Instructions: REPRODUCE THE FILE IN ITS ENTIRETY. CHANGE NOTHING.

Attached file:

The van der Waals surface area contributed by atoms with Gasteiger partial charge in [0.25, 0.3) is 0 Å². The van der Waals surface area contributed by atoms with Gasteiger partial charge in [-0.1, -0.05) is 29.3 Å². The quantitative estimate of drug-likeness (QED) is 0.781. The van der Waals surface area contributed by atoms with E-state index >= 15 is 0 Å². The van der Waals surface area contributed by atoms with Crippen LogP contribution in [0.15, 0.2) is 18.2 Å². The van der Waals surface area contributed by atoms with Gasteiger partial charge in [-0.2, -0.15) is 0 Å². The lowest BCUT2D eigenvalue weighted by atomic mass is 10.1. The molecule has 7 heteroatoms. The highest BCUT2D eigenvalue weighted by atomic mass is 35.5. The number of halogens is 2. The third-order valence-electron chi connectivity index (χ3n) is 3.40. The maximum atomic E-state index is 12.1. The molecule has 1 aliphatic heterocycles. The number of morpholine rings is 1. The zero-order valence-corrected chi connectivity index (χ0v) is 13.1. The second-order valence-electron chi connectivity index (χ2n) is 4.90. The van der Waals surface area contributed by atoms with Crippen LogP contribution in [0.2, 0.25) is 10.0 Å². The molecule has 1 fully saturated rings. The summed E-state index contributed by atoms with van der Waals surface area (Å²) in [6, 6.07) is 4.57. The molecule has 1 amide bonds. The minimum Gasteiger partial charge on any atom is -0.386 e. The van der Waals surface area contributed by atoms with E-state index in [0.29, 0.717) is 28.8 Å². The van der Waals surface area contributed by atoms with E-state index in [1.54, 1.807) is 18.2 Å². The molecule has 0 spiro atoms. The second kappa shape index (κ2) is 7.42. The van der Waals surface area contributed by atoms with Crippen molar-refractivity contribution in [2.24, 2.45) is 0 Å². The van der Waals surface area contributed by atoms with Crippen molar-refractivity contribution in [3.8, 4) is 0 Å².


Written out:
The van der Waals surface area contributed by atoms with Gasteiger partial charge in [0.25, 0.3) is 0 Å². The van der Waals surface area contributed by atoms with Gasteiger partial charge in [-0.1, -0.05) is 29.3 Å². The quantitative estimate of drug-likeness (QED) is 0.781. The van der Waals surface area contributed by atoms with E-state index >= 15 is 0 Å². The van der Waals surface area contributed by atoms with Crippen LogP contribution in [0.15, 0.2) is 18.2 Å². The van der Waals surface area contributed by atoms with Gasteiger partial charge in [-0.2, -0.15) is 0 Å². The lowest BCUT2D eigenvalue weighted by atomic mass is 10.1. The molecule has 7 heteroatoms. The highest BCUT2D eigenvalue weighted by atomic mass is 35.5. The number of halogens is 2. The third-order valence-electron chi connectivity index (χ3n) is 3.40. The maximum atomic E-state index is 12.1. The molecule has 1 aliphatic heterocycles. The number of morpholine rings is 1. The zero-order valence-corrected chi connectivity index (χ0v) is 13.1. The second-order valence-electron chi connectivity index (χ2n) is 4.90. The van der Waals surface area contributed by atoms with Crippen LogP contribution in [0.2, 0.25) is 10.0 Å². The molecule has 1 fully saturated rings. The summed E-state index contributed by atoms with van der Waals surface area (Å²) in [6, 6.07) is 4.57. The molecule has 1 amide bonds. The minimum Gasteiger partial charge on any atom is -0.386 e. The van der Waals surface area contributed by atoms with E-state index in [0.29, 0.717) is 28.8 Å². The van der Waals surface area contributed by atoms with E-state index in [1.54, 1.807) is 18.2 Å². The molecule has 0 spiro atoms. The second kappa shape index (κ2) is 7.42. The van der Waals surface area contributed by atoms with Crippen molar-refractivity contribution in [2.24, 2.45) is 0 Å². The van der Waals surface area contributed by atoms with Crippen molar-refractivity contribution in [3.8, 4) is 0 Å².